Some words are mixed up because someone is trying to show off their idea of advanced vocabulary, when in fact, they do not know the true meaning of the words they are using. “Flout” and “flaunt” are a pair that fall into this trap. “Flout” means to show disregard for, to ignore, and do as one pleases despite a rule. “His habit of flouting the law got him into continual trouble.” “Flaunt,” on the other hand, means to show off excessively; to be “in your face.” “She was flaunting the large diamond ring on her finger.”

At other times, the misuse falls rather under failure to have specific knowledge of a subject, not knowing the ‘jargon’ if you will. Most every adult knows what an autopsy is. However, many people will speak of an autopsy on an animal, whether found dead at the zoo, in a wildlife study, or of a beloved pet. This is incorrect—a dissection to determine cause of death on an animal is a necropsy.
Why? Well, I must get into a bit of Latin word origins for that one. the prefix “auto” means “self,” so an “auto-psy” is a dissection of a human being…one of ourselves. While necrosis is the state of being dead, and since animals are not “one of us,” but simply another life form that is deceased, so ‘necropsy’ is the correct terminology.
The "opsy" suffix common to both words, means to study a sample of; to examine for cause or pathology. Hence, a living person can have a biopsy taken of a body part or organ, for study to determine cause of illness. (Bio= life; live; living) and the 'opsy' suffix as discussed above.)

Lie, Lay, Lain: This triad is a bugaboo for many, many folks…(myself included!)…I have to keep a ‘cheat sheet’ handy when I’m writing. This is one of those annoying “irregular” verbs. Let’s sort it out:

To lie is to recline, as on a bed, or a command given to a dog, “lie down!” That is the present tense. Awkward though it may sound, the past tense is lay, “The dog lay down.” and the past participle is lain. “The dog has lain in this spot.”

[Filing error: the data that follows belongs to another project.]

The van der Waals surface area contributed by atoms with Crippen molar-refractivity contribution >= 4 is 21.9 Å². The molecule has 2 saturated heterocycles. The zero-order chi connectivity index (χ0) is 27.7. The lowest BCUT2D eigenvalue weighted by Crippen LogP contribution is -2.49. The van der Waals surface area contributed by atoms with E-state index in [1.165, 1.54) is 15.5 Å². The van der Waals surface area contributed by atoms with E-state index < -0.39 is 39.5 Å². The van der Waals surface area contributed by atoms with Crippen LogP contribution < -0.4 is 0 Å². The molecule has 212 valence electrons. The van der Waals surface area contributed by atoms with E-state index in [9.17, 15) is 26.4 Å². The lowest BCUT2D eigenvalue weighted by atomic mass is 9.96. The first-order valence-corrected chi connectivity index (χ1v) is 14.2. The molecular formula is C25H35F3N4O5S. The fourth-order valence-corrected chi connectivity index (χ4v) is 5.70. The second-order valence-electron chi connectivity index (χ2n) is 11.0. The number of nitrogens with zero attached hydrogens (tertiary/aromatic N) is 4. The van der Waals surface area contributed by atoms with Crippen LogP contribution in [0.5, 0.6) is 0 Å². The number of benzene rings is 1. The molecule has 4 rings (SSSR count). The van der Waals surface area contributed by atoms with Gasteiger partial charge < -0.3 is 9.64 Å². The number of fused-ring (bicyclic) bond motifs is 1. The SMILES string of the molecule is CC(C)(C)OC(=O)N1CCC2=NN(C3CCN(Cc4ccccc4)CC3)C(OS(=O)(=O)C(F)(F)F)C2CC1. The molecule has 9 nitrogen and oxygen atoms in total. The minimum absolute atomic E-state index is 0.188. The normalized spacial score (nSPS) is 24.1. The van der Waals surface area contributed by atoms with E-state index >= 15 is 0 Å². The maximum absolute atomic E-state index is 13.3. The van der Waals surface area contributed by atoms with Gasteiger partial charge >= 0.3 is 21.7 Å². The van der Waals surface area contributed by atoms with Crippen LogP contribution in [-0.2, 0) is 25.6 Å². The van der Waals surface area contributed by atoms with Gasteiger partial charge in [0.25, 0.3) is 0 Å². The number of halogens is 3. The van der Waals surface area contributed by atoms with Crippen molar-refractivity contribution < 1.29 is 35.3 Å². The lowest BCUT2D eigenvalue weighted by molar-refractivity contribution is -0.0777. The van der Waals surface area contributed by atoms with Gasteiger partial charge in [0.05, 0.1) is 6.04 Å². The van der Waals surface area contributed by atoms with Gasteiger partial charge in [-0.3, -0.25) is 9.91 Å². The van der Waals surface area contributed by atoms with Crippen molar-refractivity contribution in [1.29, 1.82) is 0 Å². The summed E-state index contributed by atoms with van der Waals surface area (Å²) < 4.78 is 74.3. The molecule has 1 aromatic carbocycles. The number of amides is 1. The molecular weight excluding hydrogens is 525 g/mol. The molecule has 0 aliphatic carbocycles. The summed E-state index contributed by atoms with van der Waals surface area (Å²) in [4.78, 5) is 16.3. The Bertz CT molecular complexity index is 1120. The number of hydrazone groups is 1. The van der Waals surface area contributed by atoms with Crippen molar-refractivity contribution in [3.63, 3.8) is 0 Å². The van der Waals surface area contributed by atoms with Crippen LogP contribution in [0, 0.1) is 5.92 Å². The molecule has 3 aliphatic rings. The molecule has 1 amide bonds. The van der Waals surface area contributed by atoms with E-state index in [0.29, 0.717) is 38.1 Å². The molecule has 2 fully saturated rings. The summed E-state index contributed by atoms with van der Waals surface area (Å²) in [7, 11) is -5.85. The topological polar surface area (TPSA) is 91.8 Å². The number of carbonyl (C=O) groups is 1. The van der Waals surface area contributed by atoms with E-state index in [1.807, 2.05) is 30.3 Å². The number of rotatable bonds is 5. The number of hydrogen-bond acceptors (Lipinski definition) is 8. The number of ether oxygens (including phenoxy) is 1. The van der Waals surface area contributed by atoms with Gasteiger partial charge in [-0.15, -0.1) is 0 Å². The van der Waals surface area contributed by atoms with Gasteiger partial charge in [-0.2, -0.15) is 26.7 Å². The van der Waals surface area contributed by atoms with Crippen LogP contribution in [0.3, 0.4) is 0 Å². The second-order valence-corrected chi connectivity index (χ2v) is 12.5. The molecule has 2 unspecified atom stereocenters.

Now, to “the other side” of this triad: lay in the present tense means to put, “Lay the book on the table.” Past tense, laid, “I laid the book on the table.” Ironically, the past participle of this set is the same as the past tense, laid. “I had laid the book on the table, and now it is gone.”

Next, I come to a pair I just heard misused the other day: collaborate and corroborate. Not synonymous, to be sure. To ‘collaborate,’ is to work together with another person or a team: “He collaborated with Charles and Gail to finish the project.” Corroborate means to agree, back up, or substantiate. “His testimony corroborated the claims of the other witnesses.”


And just for fun: Some $5. words for more common expressions:

Oeuvre: 1. a work of art. 2. the lifework of an artist, writer or composer

Aphorism: an adage or saying
(such as, "One man's drink is another man's poison," or, "He who lies with dogs wakes with fleas.")

Isogloss: a geographical boundary line delimiting the area in which a given linguistic feature occurs.
(Example: "limber cream" means heavy cream that is still liquid and has not been made into whipped cream. My grandfather came from New Bedford, Massachussetts, and I have not heard that expression anywhere else, nor has anyone else I know who does not hail from that area of the country.)

Solecism: 1. non-standard usage or grammatical construction. 2. a violation of etiquette. 3. an impropriety, mistake or incongruity.


Thanks for stopping by! I hope you enjoyed this foray into the oddities of the English Language. There may be more articles forthcoming as I come across other problematic useages.